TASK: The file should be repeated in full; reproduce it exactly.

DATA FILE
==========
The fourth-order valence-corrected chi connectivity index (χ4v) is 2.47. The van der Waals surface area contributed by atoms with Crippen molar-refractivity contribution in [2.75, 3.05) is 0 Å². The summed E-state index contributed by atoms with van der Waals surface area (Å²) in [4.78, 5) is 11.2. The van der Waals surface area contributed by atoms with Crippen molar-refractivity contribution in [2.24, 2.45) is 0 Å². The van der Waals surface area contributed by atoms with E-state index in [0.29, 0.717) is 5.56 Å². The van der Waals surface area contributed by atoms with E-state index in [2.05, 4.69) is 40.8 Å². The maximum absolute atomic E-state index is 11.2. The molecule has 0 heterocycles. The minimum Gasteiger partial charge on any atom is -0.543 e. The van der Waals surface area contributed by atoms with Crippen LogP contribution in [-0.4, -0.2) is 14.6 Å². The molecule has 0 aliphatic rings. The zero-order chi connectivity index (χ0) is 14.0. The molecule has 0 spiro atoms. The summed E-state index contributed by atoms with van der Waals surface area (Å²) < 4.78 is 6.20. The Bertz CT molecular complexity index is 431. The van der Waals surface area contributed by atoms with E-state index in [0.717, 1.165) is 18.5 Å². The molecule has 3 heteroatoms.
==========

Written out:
The fourth-order valence-corrected chi connectivity index (χ4v) is 2.47. The van der Waals surface area contributed by atoms with Crippen molar-refractivity contribution in [2.75, 3.05) is 0 Å². The summed E-state index contributed by atoms with van der Waals surface area (Å²) in [4.78, 5) is 11.2. The van der Waals surface area contributed by atoms with Crippen molar-refractivity contribution in [2.24, 2.45) is 0 Å². The van der Waals surface area contributed by atoms with E-state index in [0.29, 0.717) is 5.56 Å². The van der Waals surface area contributed by atoms with E-state index in [2.05, 4.69) is 40.8 Å². The maximum absolute atomic E-state index is 11.2. The molecule has 0 heterocycles. The minimum Gasteiger partial charge on any atom is -0.543 e. The van der Waals surface area contributed by atoms with Crippen LogP contribution in [-0.4, -0.2) is 14.6 Å². The molecule has 0 aliphatic rings. The zero-order chi connectivity index (χ0) is 14.0. The molecule has 0 spiro atoms. The summed E-state index contributed by atoms with van der Waals surface area (Å²) < 4.78 is 6.20. The Bertz CT molecular complexity index is 431. The van der Waals surface area contributed by atoms with E-state index in [0.717, 1.165) is 18.5 Å². The molecule has 3 heteroatoms.